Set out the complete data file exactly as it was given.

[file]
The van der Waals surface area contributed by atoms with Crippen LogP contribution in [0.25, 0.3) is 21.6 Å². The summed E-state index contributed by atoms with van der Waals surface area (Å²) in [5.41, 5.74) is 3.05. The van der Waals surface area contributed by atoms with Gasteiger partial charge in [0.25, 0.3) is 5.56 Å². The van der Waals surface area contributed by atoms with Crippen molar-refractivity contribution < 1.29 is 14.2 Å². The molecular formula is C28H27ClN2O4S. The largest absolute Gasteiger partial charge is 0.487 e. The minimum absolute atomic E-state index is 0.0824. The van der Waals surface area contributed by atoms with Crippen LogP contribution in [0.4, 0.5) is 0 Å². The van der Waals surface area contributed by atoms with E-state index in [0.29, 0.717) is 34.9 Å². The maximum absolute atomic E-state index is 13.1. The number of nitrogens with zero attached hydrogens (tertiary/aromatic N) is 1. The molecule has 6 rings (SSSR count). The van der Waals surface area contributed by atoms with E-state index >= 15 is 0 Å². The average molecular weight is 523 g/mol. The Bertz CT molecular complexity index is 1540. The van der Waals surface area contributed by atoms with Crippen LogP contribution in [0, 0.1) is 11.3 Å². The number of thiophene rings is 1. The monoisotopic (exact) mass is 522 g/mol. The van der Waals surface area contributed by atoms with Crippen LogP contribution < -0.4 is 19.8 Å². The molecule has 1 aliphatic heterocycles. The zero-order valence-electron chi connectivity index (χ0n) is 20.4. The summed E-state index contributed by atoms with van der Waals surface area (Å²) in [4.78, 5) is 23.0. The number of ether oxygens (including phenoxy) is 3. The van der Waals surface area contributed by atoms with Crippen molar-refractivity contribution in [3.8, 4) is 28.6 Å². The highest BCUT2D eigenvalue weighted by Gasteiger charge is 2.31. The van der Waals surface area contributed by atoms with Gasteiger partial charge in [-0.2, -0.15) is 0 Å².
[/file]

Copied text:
The van der Waals surface area contributed by atoms with Crippen LogP contribution in [0.25, 0.3) is 21.6 Å². The summed E-state index contributed by atoms with van der Waals surface area (Å²) in [5.41, 5.74) is 3.05. The van der Waals surface area contributed by atoms with Gasteiger partial charge in [0.25, 0.3) is 5.56 Å². The van der Waals surface area contributed by atoms with Crippen molar-refractivity contribution < 1.29 is 14.2 Å². The molecular formula is C28H27ClN2O4S. The largest absolute Gasteiger partial charge is 0.487 e. The minimum absolute atomic E-state index is 0.0824. The van der Waals surface area contributed by atoms with Crippen LogP contribution in [0.4, 0.5) is 0 Å². The van der Waals surface area contributed by atoms with E-state index in [0.29, 0.717) is 34.9 Å². The maximum absolute atomic E-state index is 13.1. The number of nitrogens with zero attached hydrogens (tertiary/aromatic N) is 1. The molecule has 6 rings (SSSR count). The van der Waals surface area contributed by atoms with E-state index >= 15 is 0 Å². The average molecular weight is 523 g/mol. The Bertz CT molecular complexity index is 1540. The van der Waals surface area contributed by atoms with Crippen LogP contribution in [0, 0.1) is 11.3 Å². The number of thiophene rings is 1. The monoisotopic (exact) mass is 522 g/mol. The van der Waals surface area contributed by atoms with Crippen LogP contribution < -0.4 is 19.8 Å². The molecule has 1 aliphatic heterocycles. The zero-order valence-electron chi connectivity index (χ0n) is 20.4. The summed E-state index contributed by atoms with van der Waals surface area (Å²) in [4.78, 5) is 23.0. The number of ether oxygens (including phenoxy) is 3. The van der Waals surface area contributed by atoms with Crippen molar-refractivity contribution in [3.8, 4) is 28.6 Å². The highest BCUT2D eigenvalue weighted by Gasteiger charge is 2.31. The van der Waals surface area contributed by atoms with Gasteiger partial charge in [-0.2, -0.15) is 0 Å².